Sunday, August 28, 2011

A Matter of Perspective

"Youth has no age."   -- Pablo Picasso

As with most stages of life, getting older is a matter of perspective. An often-quoted birthday card sentiment states that getting older is a case of mind over matter; if you don't mind, it doesn't matter. Examples of those who pursue this line of thinking are countless. They include an assortment of forward-thinking folks from famous celebrities to your neighbors just down the block. They have learned to enjoy each day and stay involved in activities that provide joy. Members of this lucky group seem to have turned a blind eye to the calendar.

Throughout civilization, the word "aging" has often conjured images of infirmity and hostility, the proverbial old man screaming at the kids to stay off his pristine lawn, Ebenezer Scrooge, etc. You know what I mean. This is the imagery that promotes anxiety among those of us who are seniors and have sworn to avoid becoming geezers (one word that should be banned entirely!).

But "aging" can also provide a fresh opportunity to explore the world. Don't sweat everything. By now, we know that much of what we "worry" about doesn't matter at all. Learn to relax.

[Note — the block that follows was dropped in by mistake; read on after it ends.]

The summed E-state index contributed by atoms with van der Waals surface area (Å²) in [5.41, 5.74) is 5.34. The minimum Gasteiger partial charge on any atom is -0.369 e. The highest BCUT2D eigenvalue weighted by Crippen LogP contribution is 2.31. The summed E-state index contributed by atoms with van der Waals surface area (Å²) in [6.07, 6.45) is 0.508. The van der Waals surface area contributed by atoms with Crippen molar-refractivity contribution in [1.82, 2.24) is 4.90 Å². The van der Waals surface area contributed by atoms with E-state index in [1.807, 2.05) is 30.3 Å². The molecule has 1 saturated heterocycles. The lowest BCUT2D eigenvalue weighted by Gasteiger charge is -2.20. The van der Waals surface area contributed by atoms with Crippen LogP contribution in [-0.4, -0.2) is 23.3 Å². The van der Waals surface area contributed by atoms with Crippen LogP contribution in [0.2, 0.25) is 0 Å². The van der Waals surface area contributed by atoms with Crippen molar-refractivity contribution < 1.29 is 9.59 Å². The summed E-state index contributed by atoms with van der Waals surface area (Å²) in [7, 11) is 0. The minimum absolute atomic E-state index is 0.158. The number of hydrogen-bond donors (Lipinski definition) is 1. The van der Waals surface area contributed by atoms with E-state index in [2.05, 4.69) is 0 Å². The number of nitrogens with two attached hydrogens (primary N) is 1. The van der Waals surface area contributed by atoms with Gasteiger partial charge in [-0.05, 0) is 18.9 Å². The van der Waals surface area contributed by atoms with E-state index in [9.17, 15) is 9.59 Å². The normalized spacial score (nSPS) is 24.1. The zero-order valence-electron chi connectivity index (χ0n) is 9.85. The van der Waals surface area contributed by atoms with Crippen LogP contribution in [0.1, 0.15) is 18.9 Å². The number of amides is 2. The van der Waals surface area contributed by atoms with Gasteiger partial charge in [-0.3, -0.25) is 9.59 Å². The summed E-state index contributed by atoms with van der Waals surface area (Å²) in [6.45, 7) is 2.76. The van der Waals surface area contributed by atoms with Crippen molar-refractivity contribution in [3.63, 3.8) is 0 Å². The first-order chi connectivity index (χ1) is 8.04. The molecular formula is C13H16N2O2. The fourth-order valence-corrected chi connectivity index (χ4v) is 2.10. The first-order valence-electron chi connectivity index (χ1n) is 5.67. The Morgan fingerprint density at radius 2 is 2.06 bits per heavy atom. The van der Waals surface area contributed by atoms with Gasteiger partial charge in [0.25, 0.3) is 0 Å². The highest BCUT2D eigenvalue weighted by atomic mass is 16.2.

Stop trying to please everyone. Why worry what people think about you, people that you don't like anyway?  No amount of cosmetic procedures or hair implants can impress others as much a serenity, internal confidence and a great attitude.

Try to keep an open mind. Welcome input about new technology and ideas. You don't have to embrace the latest fads but just knowing the terms in passing or what is involved will help you feel connected to others. Don't be afraid to try new things.

Don't fear change. Threatening and unpleasant things have been with us for a very long time including most of the 20th century which brought us world wars and armed conflicts, rampant disease and worldwide depression. Did we whine when those situations left? No. It was change for the better. Much of change is for the better, even if it takes us a while to catch on.

Learn to tune out the static that pours in from all sides and look for the occasional gem of wisdom. But don't shut out everything. I once worked with a younger woman who was trying to conquer a simple office task. When I offered to show her an easy shortcut, she smiled and said nicely, "No thanks. That's OK. I've already learned all that I ever want to learn." She was 25 years old.

I have since wondered whether her wish was granted, poor girl.

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